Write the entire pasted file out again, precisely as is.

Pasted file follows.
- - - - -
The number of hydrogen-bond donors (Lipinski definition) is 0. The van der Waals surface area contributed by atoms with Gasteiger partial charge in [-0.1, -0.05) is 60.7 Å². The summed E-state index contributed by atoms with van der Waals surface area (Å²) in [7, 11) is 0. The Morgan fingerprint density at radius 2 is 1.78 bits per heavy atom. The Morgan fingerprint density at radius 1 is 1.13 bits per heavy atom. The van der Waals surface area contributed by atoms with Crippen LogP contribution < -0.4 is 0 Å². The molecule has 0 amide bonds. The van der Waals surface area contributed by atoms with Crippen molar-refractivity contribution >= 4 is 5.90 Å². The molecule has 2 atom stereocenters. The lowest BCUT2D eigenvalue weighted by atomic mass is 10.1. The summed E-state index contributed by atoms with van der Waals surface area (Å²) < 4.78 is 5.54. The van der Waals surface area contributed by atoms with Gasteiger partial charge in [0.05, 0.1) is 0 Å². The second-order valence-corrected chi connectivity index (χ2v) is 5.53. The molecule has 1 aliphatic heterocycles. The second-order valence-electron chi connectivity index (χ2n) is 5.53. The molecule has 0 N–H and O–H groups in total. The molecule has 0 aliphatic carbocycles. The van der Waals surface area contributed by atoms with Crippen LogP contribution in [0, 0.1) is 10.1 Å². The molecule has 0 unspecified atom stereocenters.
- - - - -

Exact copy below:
The number of hydrogen-bond donors (Lipinski definition) is 0. The van der Waals surface area contributed by atoms with Gasteiger partial charge in [-0.1, -0.05) is 60.7 Å². The summed E-state index contributed by atoms with van der Waals surface area (Å²) in [7, 11) is 0. The Morgan fingerprint density at radius 2 is 1.78 bits per heavy atom. The Morgan fingerprint density at radius 1 is 1.13 bits per heavy atom. The van der Waals surface area contributed by atoms with Crippen LogP contribution < -0.4 is 0 Å². The molecule has 0 amide bonds. The van der Waals surface area contributed by atoms with Crippen molar-refractivity contribution >= 4 is 5.90 Å². The molecule has 2 atom stereocenters. The lowest BCUT2D eigenvalue weighted by atomic mass is 10.1. The summed E-state index contributed by atoms with van der Waals surface area (Å²) < 4.78 is 5.54. The van der Waals surface area contributed by atoms with Gasteiger partial charge in [0.05, 0.1) is 0 Å². The second-order valence-corrected chi connectivity index (χ2v) is 5.53. The molecule has 1 aliphatic heterocycles. The second-order valence-electron chi connectivity index (χ2n) is 5.53. The molecule has 0 N–H and O–H groups in total. The molecule has 0 aliphatic carbocycles. The van der Waals surface area contributed by atoms with Crippen LogP contribution in [0, 0.1) is 10.1 Å². The molecule has 0 unspecified atom stereocenters.